Written by: Director Robert Groves
Last week I was pleased to speak to the Rural Philanthropy Conference. They are a set of private and community foundations that identify problems and issues facing rural America and seek to improve the areas through foundation investments. They want to do good works and see the lives of rural peoples improve.
There was discussion about what “rural” really means. It is fair to say that rurality as a concept has for years been derived from first identifying various types of urban areas. In that sense, rural areas are residual to urban areas; everything that’s not urban is rural.
For example, looking at the area around Peoria, Illinois, illustrates the problem. If we use the city limits of Peoria as the urban unit, then we deduce more land as rural adjacent to it. If we identify land use patterns, then we bring into a Peoria urban area more space, mainly suburban ring areas. If we use commuting patterns and other data to describe a cohesive economic center, then the rural fringe shrinks even more.
So, “urbanicity” (and thus “rurality”) is currently defined by various combinations of civil jurisdictions, population density, land use, and economic notions.
Treating rural as “everything else” begs the question of what purposes need to be fulfilled by attention to rural areas. The problems that seemed most important to those at the conference were poverty, jobs, health service access, education, and community support. Census Bureau statistics show that there are more gasoline stations and museums per capita in nonurban areas, but fewer physicians and dentists. How many more gasoline stations and how many fewer physicians depend on how you define “rural.”
A few days earlier I spoke at a conference on the American suburbs. Some of the questions they were discussing also focused on basic definitions — what, after all should “suburban” mean? Where does the urban core begin and end? If population density increases around a civil jurisdiction, but the area is not annexed into the core city, is it suburban? The definitions of various types of urban areas are reviewed by the localities affected, together with statisticians and demographers at the Census Bureau and at the Office of Management and Budget.
Still there are dissatisfactions. There should be. We should expect this to be ever so.
A growing notion of statistical quality notes that a statistic is good to the extent that it is “fit for use.” The same statistic (e.g., the percentage of rural persons with less than a high school education) using one definition of rural may be exactly the right population of interest and measurement of educational attainment for one use, but quite inappropriate for another. The same statistic has higher quality for the first use than for the second.
So, wait a minute. Does that mean there is no such thing as “suburban” and “rural?” No. It means there are many potential definitions for the terms, many of them best-suited for different uses.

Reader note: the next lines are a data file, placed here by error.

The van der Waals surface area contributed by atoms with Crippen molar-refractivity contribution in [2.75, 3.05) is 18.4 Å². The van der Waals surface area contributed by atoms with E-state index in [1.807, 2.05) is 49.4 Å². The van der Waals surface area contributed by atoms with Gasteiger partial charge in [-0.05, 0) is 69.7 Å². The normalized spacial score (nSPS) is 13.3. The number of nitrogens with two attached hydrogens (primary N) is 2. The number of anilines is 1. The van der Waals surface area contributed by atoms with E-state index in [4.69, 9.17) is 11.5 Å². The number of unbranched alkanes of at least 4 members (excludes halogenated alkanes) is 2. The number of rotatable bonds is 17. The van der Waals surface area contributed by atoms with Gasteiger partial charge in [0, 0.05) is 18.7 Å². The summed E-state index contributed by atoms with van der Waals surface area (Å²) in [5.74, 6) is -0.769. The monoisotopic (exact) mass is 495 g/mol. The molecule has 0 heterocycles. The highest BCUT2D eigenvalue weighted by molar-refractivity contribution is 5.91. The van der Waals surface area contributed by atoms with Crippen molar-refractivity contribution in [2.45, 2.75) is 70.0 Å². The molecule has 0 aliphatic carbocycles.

So, why, you might ask, do the Census Bureau and the Office of Management and Budget promote single official classifications? First and most narrowly, the Office of Management and Budget has been given the regulatory mandate to do so in Federal law for many statistical entities. Second, some uniformity in definition assists execution of Federal statistical programs. Third, they are committed under the law to seek wide input on such classifications; that is, the process is forced to be somewhat transparent. Fourth, a single definition facilitates comparisons over uses and over time, when it is followed.
Many classifications used by the Census Bureau garner controversy, often because they are not fit for all uses. Think of the controversies over race, ethnicity, industry, and occupational classifications. The controversies heat up when benefits or regulatory activities are connected to the classifications. Otherwise they are limited to the normal-science debates that permeate all of academia.
When definitions of terms matter, then the challenge of the statistical agencies is to bring to bear all the input from the diverse possible uses of statistics involved (attempting to maximize their fitness for as many uses as possible). It is appropriate, in my opinion, for these judgments to give more weight to Federal government statutory implementation needs. After all, Federal taxpayers are paying for Federal statistics.
With my scientist hat on, however, I realize that such classifications may not fit the needs of important research on the economy and the society. The relevance of the data collected by the Census Bureau to those uses is enhanced to the extent that the same data can be used (by summarizing them in different ways) to serve other uses. When we do that, we can serve the official governmental uses of a classification scheme as well as facilitate scientific studies.
For many important economic and social statistics there is no perfect single classification scheme. Being absolutely explicit about meaning of terms is important to assess their utility for a specific purpose.